Results from outside the lab also give very similar results. Children who like violent behaviour usually tend to be more aggressive that those who watch non-violent ones.  The young people who usually act more aggressively are the ones who watch a lot of violent TV shows, believe the shows to be a reality, and identifies with the violent actors. More that 50 of the parents whose children are exposed to media violence claims that the children tend to copy aggressive characters from television (Coyne, 2007).

A study on the effects of violent video games carried out by Anderson and Bushman of Iowa University revealed nothing different. They found out that those individuals who are exposed to video games that are violent tend to be more aggressive in real-life. In 2003, Anderson, Carnagey and Eubanks discovered that violent songs raise aggressive thinking and antagonistic ideas on the young people. They found out that violent music just like all other media violence has an influence on aggression (Carter  Weaver, 2003).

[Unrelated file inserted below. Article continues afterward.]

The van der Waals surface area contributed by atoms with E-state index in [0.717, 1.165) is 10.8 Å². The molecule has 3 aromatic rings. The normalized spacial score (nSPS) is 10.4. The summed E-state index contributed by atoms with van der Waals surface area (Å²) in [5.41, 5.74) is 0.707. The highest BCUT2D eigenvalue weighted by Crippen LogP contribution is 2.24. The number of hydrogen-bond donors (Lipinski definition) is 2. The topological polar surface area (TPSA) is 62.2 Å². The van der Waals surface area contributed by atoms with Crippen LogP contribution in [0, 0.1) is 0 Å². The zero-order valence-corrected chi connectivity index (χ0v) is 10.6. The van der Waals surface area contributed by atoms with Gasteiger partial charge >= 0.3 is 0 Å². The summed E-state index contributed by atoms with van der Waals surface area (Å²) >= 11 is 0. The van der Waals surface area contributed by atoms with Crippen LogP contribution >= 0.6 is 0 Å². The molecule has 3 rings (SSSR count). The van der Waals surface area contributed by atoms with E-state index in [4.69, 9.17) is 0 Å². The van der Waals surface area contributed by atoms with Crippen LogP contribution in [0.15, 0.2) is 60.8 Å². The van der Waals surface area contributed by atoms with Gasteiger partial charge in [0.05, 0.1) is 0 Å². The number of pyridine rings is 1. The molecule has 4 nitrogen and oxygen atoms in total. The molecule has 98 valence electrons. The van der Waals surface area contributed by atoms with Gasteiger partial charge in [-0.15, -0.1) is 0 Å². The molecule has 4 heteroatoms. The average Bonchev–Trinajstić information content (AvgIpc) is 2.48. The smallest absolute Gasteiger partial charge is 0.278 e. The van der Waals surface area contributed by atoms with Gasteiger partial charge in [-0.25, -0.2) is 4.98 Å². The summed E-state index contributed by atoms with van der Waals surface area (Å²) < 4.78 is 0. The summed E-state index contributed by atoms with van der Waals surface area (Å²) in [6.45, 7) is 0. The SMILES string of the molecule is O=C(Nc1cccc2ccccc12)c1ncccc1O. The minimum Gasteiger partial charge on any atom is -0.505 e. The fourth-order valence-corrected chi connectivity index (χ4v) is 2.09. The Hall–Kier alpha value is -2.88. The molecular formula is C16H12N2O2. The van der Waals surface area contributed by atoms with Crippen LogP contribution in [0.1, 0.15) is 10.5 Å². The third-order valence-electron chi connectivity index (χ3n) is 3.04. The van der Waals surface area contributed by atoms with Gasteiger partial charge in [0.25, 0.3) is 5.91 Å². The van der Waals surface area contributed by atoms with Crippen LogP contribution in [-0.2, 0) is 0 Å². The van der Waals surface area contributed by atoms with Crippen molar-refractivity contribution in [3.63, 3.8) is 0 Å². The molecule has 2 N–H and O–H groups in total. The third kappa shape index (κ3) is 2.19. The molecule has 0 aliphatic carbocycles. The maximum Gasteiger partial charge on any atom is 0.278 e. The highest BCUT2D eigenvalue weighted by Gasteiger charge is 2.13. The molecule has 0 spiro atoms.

Eron, a lecturer at the University of Michigan investigated grade 3 children and found out that the children who were exposed to media violence had a more aggressive behaviour towards their peer. He wanted to view the effect on these children as years went by. He went back to study the students after 11 years and realised that those students still viewed the violent shows and that they were the most likely to break the law as adolescents. Eron went back again when his subjects were 30. This time it was discovered that the ones who were exposed to media violence as children were more liable to be in trouble with the law, violently discipline their children and handle their spouses with aggression. Similar results were recorded by Monroe Lefkowitz. He carried a study in children aged eight. He discovered that the males who had exposure to media violence were more aggressive in reality. After ten years, he went back to the children and discovered that those who were exposed at an early age had become more aggressive at eighteen (Carter  Weaver, 2003).